Do you remember when Disney wasn’t making good films? It happened. Somewhere around the Emperor’s New Groove, Disney’s animated output was mediocre, even downright bad. There was a point where Michael Eisner threw up his hands and said ‘fuck it, no more animation.’ It wasn’t even that long ago, but the gap feels wide.
This is right around the time that Pixar and Studio Ghibli hit their peaks, which might be why it’s hard to remember, but it looked like that The Little Mermaid, The Lion King and Beauty and the Beast and the rest were going to be the legacy, stuff that Generation X and Y would remember and share with their kids. Then someone (probably John Lasseter) said “Hey, let’s try this Disney musical thing again,” followed by everybody promptly forgetting about The Princess and The Frog. I distinctly remember thinking “Oh well, I guess that’s that” after seeing that movie.
Then Tangled happened. Then Wreck-It Ralph. And now Frozen. The big trumpeting announcement that I want to make is ‘Disney is back!’, but that’s not exactly true. Some new company with the Disney name is here instead, but goddamn are they bringing some quality with them.
I am firmly over plot summaries in reviews, so I’ll keep this to a minimum: Elsa (Idina Menzel) and Anna (Kristen Bell) are sisters in fake-Norway, Elsa’s got snow powers, Elsa and Anna aren’t on great terms. Elsa does something kind of bad and Anna does her best to get Elsa to fix it. There’s a love interest (Santino Fontana) and a witty dude (Jonathan Groff) and an animal-that-is-essentially-a-dog (it’s a reindeer in this one) and a talking snowman (Josh Gad).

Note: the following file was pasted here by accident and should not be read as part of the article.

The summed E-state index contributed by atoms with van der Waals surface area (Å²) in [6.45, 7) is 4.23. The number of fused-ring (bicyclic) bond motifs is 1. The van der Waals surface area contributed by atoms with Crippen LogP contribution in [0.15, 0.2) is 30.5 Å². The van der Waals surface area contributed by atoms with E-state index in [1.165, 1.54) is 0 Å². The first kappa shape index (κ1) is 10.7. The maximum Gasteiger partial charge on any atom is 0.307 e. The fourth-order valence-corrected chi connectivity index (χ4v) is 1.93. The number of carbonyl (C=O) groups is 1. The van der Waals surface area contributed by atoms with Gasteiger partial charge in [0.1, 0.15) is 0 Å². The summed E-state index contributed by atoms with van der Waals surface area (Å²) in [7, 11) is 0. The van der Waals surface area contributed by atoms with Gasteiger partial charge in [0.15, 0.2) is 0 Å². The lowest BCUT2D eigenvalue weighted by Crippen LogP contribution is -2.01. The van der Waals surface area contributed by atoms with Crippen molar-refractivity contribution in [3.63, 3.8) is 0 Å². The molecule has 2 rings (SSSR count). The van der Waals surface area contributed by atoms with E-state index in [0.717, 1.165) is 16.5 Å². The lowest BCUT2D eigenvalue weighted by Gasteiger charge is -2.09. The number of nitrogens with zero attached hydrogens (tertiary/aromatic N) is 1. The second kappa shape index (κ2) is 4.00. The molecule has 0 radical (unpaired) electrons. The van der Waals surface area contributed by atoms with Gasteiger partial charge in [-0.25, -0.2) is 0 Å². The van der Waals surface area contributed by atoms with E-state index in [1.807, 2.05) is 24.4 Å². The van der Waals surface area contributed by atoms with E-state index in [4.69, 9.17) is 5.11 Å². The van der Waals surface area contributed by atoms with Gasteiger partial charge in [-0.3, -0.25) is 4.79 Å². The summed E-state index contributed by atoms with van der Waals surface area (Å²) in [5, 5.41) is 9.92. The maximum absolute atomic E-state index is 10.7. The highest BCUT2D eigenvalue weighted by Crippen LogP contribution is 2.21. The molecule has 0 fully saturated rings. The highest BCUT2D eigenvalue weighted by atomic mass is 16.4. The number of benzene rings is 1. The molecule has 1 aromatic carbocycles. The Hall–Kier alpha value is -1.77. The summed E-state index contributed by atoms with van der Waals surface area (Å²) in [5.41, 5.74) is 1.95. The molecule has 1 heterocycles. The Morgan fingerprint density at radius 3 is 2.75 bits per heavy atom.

Here’s the thing about Frozen that I was nudging towards in my intro: it’s kind of not a Disney movie, at least as far as the 80s-90s musical output goes. This isn’t a bad thing, mostly. Let’s compare.
Disney musicals have a clearly defined and super-obvious villain: Jafar, Ursula, Gaston, even Mother Gothel from Tangled. Elsa isn’t a villain. She’s got her problems and causes the main issue in the plot, but there is a minimum of mustache-twirling villainy and her arc and characterisation are handled with the same deft hand and care that Anna is given.
Disney musicals are either about parents or lovers (or both): Beauty and the Beast and Aladdin are love stories, The Lion King is about living up to your Dad, Tangled is both. Frozen has a love story, but it’s about the sisters first and foremost, a more complicated dynamic altogether and one that Disney hasn’t really attempted before.
Disney musicals have really, really good songs, which always justify their inclusion in the film. Frozen…sigh, has okay songs (Let It Go is great, even though it is a huge Defying Gravity rip-off), but their quality doesn’t justify the amount that are in there. Also, Jonathan Groff barely sings, which makes his casting super weird.
Ignoring the song quality, which admittedly is kind of a bummer, these departures from the Disney standbys are welcome. The plotting and characterisation reaches the highs of the Disney classics, but the originality that Frozen brings elevates it even further. The Elsa-Anna relationship is an intriguing and three-dimensional one and the dynamic drew me into the film in that same way the classics did when I was a kid. Even more exciting, there is an honest-to-God blindsiding twist, something I never thought I’d see in a Disney movie.
What else is there to say? It’s gorgeous and creative, a wonderful evolution from Tangled’s CGI emulation of the 90s hand-drawn style, the performances are typically strong, it has some great slap-stick and some really clever set-pieces…The thing to take away here is that Frozen brings something new and different to classic Disney quality. For me, it’s a top five Disney movie. If the songs were a little better it’d be in the top two, right next to Beauty and the Beast.
Frozen’s a must-see, and it heralds a new era of quality Disney film that I thought we’d never see. If I were you, I’d make it your Boxing Day movie. I might make it mine, and I’ve already seen the thing.